So they came to a castle which was so fine that the castle her father lived in was like a small meager cottage in comparison. There she was to stay and live well, and she was to have nothing else to do but see to it that the fire never went out. The bear was away during the day, but at night he was with her, and then he was a man. For three years all went as well as could be. But each year she had a child, which he took and rushed away with as soon as it had come into the world. She became more and more downcast, and asked if she couldn't be allowed to go home and see her parents. Yes, there was no objection to that; but first she must promise that she would listen to what her father said, but not to what her mother wanted her to do. So she went home, and when they were alone with her, and she had told them how she was getting on, her mother wanted to give her a candle to take with her so she could see what the bear was like when he turned into a man at night. But her father said no, she shouldn't do that. "It will only do more harm than good".
But no matter how it was or was not, she took the candle stub with her when she left. The first thing she did, when he had fallen asleep, was to light it and shine it on him. He was so handsome that she thought she could never gaze her fill at him, as she shone the light, a drop of hot tallow dripped onto his forehead, and so he awoke. "What have you done? He said. "Now you have brought misfortune on us both. There was no more than a month left; if you had only held out I would have been freed, for a Troll-hag bewitched me, so that I'm a white bear during the day. But now it's over with us. Now I have to go there and stay with her."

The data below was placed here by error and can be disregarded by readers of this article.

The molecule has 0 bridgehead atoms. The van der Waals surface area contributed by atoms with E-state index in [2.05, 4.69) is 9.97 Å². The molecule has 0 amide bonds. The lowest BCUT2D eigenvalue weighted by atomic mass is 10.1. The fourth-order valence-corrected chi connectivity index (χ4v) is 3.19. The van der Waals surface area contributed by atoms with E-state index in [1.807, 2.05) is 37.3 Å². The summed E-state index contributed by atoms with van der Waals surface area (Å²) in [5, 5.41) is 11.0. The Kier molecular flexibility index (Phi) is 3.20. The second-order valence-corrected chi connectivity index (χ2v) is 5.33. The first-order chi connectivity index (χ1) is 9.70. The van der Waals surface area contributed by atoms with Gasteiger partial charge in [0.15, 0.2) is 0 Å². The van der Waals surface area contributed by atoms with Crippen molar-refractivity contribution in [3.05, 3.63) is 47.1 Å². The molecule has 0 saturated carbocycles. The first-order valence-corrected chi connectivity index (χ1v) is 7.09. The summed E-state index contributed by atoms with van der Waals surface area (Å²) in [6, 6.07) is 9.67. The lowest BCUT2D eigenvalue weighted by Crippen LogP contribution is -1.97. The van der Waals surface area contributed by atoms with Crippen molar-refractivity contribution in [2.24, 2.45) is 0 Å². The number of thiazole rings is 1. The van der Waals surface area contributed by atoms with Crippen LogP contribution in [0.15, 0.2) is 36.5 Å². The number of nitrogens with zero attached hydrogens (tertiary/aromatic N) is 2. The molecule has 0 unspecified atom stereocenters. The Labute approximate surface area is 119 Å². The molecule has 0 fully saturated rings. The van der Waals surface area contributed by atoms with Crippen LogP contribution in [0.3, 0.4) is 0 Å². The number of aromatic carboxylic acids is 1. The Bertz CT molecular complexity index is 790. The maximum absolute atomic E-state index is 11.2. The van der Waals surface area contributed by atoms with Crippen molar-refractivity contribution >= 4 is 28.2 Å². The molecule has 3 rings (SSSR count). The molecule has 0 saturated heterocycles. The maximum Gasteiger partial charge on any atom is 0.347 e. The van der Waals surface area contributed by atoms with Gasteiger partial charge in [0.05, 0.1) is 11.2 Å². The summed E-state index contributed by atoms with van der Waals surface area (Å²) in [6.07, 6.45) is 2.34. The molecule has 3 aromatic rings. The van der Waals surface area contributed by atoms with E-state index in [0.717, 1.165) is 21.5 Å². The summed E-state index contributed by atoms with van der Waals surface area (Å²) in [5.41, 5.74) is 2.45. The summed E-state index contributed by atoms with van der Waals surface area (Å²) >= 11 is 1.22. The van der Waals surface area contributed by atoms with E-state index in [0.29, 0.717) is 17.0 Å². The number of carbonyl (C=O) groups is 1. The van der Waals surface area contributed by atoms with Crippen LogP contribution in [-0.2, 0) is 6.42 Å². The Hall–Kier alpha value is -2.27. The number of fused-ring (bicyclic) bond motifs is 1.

She cried and carried on, but he had to go and go he would. So she asked if she could go with him. That was out of the question, he said, but when he rushed off in his bearskin, she seized hold of the fur and flung herself up onto his back and held on fast. Then they were off over mountain and hill, through groove and thicket, until her clothes were torn off, and she was so dead tired that she let go her hold, and knew no more. When she awoke, she was in a great forest, and so she set out on her way again, but she didn't know where her path led. At last she came to a cottage where there were two womenfolk, an old crone and a pretty little girl.
The king's daughter asked if they had seen anything of White-Bear-King Valemon. "Yes, he rushed by here early today, but he was going so fast that you won't catch up with him again," they said. The little girl scampered about, and clipped and played with a pair of golden scissors, which were such that pieces of silk and strips of velvet flew about her if she but clipped in the air. Wherever the scissors were, clothes were never lacking.
"But this poor woman, who has to journey so far and on such rough roads, she'll have to toil hard," said the little girl. "She has more need of these scissors than I so to cut clothes for herself," she said, and then she asked if she could give her the scissors. It was agreed that she should have the scissors.
Part 2 Go here